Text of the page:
An emergency action carried out under this section shall not be subject to objection under the predecisional administrative review processes established under section 105 of the Healthy Forests Restoration Act of 2003 (16 U.S.C. 6515) and section 428 of the Department of the Interior, Environment, and Related Agencies Appropriations Act, 2012 (16 U.S.C. 6515 note; Public Law 112–74).

(e)

Judicial review of emergency actions

Section 106 of the Healthy Forests Restoration Act of 2003 (16 U.S.C. 6516) shall apply to an emergency action carried out under this section.

105.

New information in land management plans

(a)

Reinitiation of consultation; actions on Federal land

(1)

In general

The Secretary concerned shall not be required to reinitiate consultation under section 7(a)(2) of the Endangered Species Act of 1973 (16 U.S.C. 1536(a)(2)) on a Federal action described in subsection (b) for new information affecting the listing of a species as threatened or endangered or the designation of critical habitat under that Act (16 U.S.C. 1531 et seq.) unless the new information was—

(A)

influential scientific information (as defined in the guidance document prepared by the Office of Management and Budget entitled Final Information Quality Bulletin for Peer Review and dated December 16, 2004);

(B)

peer reviewed; and

(C)

printed in a publication that is publicly accessible.

(2)

Actions on Federal land

While any consultation initiated under paragraph (1) is pending, the Secretary concerned may take an action on Federal land to implement a land management plan, a resource management plan, or a regulation relating to Federal land that is the subject of the new information, if the Secretary concerned complies with section 7 of the Endangered Species Act of 1973 (16 U.S.C. 1536) regarding that action.

(b)

Federal actions described

A Federal action referred to in subsection (a) is any of the following:

(1)

An action on Federal land.

(2)

A land management plan or resource management plan.

(c)

Irreversible or irretrievable commitments

An action described in subsection (a)(2) shall not be considered an irreversible or irretrievable commitment of resources to implement a land management plan, a resource management plan, or a regulation relating to Federal land.

(d)

Effect of section

Nothing in this section affects any applicable requirement of the Secretary concerned to consult with the head of any other Federal department or agency—

(1)

regarding any project carried out, or proposed to be carried out, to implement a land management plan or resource management plan pursuant to the Endangered Species Act of 1973 (16 U.S.C. 1531 et seq.), including any requirement to consult regarding the consideration of cumulative impacts of completed, ongoing, and planned projects; or

(2)

with respect to—

(A)

an amendment or revision to a land management plan; or

(B)

a regulation relating to Federal land.

106.

Hazard mitigation using disaster assistance

Section 404(f)(12) of the Robert T. Stafford Disaster Relief and Emergency Assistance Act (42 U.S.C. 5170c(f)(12)) is amended—

(1)

by inserting and wildfire after windstorm;

(2)

by striking including replacing and inserting the following:

including—

(A)

replacing

;

(3)

in subparagraph (A) (as so designated)—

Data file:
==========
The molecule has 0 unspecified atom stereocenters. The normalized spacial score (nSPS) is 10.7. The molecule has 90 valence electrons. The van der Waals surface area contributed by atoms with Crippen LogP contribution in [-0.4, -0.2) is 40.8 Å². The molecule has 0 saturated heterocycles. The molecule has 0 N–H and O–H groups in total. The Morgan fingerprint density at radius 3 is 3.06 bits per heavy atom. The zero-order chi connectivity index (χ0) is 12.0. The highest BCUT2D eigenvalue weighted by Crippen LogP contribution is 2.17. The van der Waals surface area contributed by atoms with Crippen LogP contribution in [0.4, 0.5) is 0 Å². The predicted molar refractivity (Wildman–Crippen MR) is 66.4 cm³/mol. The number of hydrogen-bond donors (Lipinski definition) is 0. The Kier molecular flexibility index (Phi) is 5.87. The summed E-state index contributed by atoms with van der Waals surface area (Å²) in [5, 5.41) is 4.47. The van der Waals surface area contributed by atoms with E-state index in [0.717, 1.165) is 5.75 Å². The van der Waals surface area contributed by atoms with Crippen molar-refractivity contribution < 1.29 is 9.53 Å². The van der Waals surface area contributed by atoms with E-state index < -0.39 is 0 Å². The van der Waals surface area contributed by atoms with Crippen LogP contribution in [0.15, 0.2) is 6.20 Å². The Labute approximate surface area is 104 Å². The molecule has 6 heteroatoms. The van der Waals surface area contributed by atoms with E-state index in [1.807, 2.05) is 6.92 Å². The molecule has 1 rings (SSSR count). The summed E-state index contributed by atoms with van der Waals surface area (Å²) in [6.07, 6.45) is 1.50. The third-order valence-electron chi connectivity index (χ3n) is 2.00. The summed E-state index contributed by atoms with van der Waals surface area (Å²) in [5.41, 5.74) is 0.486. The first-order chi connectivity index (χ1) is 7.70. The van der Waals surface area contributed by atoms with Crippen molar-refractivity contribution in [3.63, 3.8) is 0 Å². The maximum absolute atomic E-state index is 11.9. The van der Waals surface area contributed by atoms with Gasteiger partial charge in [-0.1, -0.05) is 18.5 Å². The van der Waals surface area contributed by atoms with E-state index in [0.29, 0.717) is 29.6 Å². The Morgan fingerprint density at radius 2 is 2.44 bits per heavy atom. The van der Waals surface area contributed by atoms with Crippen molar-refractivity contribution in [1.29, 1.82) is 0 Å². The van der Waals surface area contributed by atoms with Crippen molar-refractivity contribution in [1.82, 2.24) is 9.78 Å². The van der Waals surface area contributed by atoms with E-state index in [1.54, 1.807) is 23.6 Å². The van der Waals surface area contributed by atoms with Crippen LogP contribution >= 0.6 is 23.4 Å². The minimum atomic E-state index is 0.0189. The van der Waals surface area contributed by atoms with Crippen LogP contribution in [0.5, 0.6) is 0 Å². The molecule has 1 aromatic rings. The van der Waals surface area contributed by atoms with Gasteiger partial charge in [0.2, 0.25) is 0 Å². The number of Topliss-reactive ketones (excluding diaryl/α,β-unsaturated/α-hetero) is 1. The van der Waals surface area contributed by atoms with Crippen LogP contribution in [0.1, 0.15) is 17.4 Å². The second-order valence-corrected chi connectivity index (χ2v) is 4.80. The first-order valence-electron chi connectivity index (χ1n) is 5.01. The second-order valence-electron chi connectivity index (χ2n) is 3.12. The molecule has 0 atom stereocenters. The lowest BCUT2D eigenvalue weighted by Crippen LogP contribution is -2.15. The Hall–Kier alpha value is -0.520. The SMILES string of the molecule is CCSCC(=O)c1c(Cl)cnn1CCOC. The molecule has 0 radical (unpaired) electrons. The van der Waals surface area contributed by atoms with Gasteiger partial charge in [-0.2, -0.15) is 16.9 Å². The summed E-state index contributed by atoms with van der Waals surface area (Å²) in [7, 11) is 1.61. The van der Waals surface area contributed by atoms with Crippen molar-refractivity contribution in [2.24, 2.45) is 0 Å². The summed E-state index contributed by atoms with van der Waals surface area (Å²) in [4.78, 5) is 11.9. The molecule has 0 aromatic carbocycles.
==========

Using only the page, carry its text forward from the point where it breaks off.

(A)

by inserting , wildfire, after extreme wind; and

(B)

by adding and after the semicolon at the end; and

(4)

by adding at the end the following:

(B)

the installation of fire-resistant wires and infrastructure and the undergrounding of wires;

.

II

Biomass

201.

Biomass energy infrastructure program

(a)

Definitions

In this section:

(1)

Area of economic need

The term area of economic need has the meaning given the term qualified opportunity zone in section 1400Z–1(a) of the Internal Revenue Code of 1986.

(2)

Biomass

The term biomass means slash, thinnings, or invasive species from National Forest System land and public lands (as defined in section 103 of the Federal Land Policy and Management Act of 1976 (43 U.S.C. 1702)) that—

(A)

are byproducts of preventive treatments that are removed—

(i)

to reduce hazardous fuels;

(ii)

to reduce or contain disease or insect infestation; or

(iii)

to restore ecosystem health;

(B)

are byproducts of wildfire fuel treatments;

(C)

would not otherwise be used for higher-value products; and

(D)

are harvested—

(i)

in accordance with applicable law and land management plans;

(ii)

in accordance with the requirements for—

(I)

old-growth maintenance, restoration, and management direction under paragraphs (2), (3), and (4) of subsection (e) of section 102 of the Healthy Forests Restoration Act of 2003 (16 U.S.C. 6512); and

(II)

large tree retention under subsection (f) of that section; and

(iii)

in a manner that retains a minimum quantity of coarse woody debris for habitat, nutrient recycling, and soil conservation.

(3)

Biomass conversion facility

The term biomass conversion facility means a facility that converts or proposes to convert biomass, including through gasification, into—

(A)

heat;

(B)

power;

(C)

biobased products;

(D)

advanced biofuels; or

(E)

any combination of the outputs described in subparagraphs (A) through (D).

(4)

Eligible entity

The term eligible entity means—

(A)

a business;

(B)

a limited liability company;

(C)

a cooperative or an entity with a business arrangement similar to a cooperative, as determined by the Secretary;

(D)

a nonprofit organization; and